I was leaving the library today dragging a screaming toddler who was “NOT DONE” with story time. I walked by a couple of teenagers engaged in an edge-of-gross PDA. The girl sat on a railing with her legs just about wrapped around the saggy panted boy in a way that made me cringe for both of their mothers. They glanced my way, no doubt drawn by the siren wail of my precious snowflake and I couldn’t resist saying, “Careful, that’s how you end up with one of these.” They both turned ghost white and then beet red, so I figured I’d done my good deed for the day.
This gave me an idea for the best ever sex-ed final project. Imagine if you could pair each teenager with a toddler for a week, with the goal of training the toddler to complete some random, menial task, like running an agility course. That’s a dog thing, if you don’t know what the hell an agility course is. The teenager’s grade is dependent upon how successfully the toddler completes the task. Did the precious snowflake go through the tunnel, or did she pee on the tunnel and then run screaming to mom? Bonus points for teenagers who can get their toddler to eat a randomly assigned vegetable.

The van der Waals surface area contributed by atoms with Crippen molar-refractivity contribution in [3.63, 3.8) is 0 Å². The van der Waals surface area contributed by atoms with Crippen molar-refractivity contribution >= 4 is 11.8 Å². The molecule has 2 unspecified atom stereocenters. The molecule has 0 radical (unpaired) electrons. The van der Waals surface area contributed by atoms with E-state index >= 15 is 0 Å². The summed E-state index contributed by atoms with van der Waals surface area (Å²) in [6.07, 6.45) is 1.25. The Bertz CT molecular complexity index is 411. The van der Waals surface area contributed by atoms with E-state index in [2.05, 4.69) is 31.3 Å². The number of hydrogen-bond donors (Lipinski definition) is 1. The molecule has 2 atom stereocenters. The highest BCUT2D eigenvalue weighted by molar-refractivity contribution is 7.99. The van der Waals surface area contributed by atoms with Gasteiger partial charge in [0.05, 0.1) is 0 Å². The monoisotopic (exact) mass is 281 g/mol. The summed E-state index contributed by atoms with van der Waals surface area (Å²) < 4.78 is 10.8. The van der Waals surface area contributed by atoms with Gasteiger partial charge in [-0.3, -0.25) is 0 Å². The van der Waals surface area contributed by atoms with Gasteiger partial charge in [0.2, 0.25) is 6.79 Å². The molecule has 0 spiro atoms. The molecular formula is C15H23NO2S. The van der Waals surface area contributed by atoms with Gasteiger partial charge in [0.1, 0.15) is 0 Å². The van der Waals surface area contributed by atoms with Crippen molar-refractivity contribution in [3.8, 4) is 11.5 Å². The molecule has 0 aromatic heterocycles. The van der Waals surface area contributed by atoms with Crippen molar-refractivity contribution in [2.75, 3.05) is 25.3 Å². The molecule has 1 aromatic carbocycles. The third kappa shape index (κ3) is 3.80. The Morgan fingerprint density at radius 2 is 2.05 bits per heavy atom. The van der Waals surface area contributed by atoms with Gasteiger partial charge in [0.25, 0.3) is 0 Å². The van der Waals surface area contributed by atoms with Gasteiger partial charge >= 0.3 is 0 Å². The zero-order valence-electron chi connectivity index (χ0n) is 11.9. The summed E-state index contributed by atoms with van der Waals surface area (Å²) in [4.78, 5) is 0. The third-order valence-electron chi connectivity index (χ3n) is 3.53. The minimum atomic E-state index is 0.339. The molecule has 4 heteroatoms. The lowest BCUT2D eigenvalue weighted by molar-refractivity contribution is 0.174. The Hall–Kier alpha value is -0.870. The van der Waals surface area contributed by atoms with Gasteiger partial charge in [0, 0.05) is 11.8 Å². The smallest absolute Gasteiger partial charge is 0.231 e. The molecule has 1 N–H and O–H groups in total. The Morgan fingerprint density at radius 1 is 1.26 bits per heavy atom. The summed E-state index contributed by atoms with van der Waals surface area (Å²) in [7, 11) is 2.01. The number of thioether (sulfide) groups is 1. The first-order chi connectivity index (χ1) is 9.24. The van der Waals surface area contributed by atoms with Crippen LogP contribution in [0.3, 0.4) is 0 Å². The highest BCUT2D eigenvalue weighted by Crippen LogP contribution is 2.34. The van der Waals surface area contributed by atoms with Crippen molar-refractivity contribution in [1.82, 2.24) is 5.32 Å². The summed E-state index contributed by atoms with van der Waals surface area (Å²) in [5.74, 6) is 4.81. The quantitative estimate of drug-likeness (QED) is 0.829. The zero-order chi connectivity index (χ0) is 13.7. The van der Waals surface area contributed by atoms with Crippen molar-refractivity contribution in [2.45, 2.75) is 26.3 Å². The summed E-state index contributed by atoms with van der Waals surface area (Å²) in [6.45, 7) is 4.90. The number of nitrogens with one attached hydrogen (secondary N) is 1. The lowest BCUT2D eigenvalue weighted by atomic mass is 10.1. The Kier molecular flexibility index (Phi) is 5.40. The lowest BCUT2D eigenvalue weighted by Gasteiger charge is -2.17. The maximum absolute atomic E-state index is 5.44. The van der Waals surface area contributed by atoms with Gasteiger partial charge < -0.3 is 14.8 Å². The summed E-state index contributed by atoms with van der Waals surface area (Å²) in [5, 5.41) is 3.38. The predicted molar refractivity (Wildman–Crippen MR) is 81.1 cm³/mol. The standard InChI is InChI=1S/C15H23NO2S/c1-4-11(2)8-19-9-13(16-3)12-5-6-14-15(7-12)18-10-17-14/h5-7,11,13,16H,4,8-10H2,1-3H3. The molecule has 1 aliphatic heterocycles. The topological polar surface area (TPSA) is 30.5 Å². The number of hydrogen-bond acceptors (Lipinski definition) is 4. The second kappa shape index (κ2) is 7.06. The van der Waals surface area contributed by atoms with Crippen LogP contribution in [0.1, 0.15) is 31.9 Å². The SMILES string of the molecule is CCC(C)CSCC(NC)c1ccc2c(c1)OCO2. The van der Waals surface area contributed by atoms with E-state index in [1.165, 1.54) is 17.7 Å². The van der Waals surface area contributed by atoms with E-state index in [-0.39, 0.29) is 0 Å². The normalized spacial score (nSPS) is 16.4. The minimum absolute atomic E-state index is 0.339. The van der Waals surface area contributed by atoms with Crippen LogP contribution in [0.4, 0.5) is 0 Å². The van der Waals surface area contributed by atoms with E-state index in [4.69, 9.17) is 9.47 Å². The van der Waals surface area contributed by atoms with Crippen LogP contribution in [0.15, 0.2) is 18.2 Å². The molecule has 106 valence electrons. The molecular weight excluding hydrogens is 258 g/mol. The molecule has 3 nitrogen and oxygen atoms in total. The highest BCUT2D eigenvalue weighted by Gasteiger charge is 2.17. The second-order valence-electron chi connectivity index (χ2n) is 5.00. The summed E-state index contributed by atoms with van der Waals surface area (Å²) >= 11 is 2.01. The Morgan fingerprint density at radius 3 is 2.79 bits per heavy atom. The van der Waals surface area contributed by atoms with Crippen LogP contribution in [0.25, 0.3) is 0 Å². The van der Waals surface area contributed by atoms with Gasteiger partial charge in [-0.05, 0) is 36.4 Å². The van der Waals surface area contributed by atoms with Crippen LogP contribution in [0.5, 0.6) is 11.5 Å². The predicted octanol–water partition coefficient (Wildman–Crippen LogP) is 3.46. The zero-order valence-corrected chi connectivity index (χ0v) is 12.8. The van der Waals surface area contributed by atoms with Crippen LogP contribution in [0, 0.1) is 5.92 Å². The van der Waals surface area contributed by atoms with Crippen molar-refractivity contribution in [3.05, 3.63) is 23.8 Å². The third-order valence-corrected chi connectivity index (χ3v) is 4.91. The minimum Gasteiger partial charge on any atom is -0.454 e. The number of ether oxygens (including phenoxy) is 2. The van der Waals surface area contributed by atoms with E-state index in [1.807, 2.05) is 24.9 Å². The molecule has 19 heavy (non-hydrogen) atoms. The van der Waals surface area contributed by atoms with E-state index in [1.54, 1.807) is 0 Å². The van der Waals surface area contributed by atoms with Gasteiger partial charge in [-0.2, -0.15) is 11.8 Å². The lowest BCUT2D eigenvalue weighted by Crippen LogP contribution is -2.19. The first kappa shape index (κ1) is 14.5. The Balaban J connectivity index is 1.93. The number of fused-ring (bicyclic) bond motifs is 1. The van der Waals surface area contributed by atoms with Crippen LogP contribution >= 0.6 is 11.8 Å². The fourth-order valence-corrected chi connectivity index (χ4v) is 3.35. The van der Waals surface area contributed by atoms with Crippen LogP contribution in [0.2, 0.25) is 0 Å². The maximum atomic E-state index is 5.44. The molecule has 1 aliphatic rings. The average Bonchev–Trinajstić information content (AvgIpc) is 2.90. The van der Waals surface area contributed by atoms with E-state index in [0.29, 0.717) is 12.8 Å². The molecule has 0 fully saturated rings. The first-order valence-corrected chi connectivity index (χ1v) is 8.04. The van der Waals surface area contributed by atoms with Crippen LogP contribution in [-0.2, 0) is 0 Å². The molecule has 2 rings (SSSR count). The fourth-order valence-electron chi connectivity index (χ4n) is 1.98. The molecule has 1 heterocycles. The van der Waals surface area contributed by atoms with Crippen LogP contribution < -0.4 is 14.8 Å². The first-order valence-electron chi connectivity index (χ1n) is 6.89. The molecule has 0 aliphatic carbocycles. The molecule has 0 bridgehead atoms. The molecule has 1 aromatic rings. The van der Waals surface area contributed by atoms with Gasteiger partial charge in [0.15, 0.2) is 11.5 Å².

“Oh, the little shit…I mean snowflake…peed on the tunnel? Well, get her to try fried okra and we’ll call it even!”
The other night I spent twenty minutes of a rare restaurant meal convincing my two year old to try sweet potato fries that were covered in sugar and cinnamon. It was basically candy, and I was straight bribing her to taste it. Meanwhile my husband was like, “Does that even count as a vegetable? It’s basically candy.”
That gives me another idea. To simulate parenting as part of an actual couple, there will now be two teenagers per toddler. That way the toddler will have the entertainment of watching the teens bicker about the latest behavioral modification research versus “how my mom did it and I turned out just fine.” I’m willing to fund this whole experiment, as long as I can watch. I will also pay for popcorn.
Further amazing ideas: At some point, the teenagers’ parents need to be invited to sit in on the class so they can tell the teenagers what they’re doing wrong and to regale the rest of the class with embarrassing stories about potty training.
If you’re wondering what kind of parent would volunteer their toddler for participation in such an experiment, you’re clearly not spending much time with toddlers.
In fact, just to get this ball rolling, I think I’ll drop my kids off at the nearest high school with a note explaining my plan. Then I’ll sit back and wait for the accolades. And the popcorn.
Or maybe I’ll take a nap and wait for the accolades. This parenting schtick is exhausting.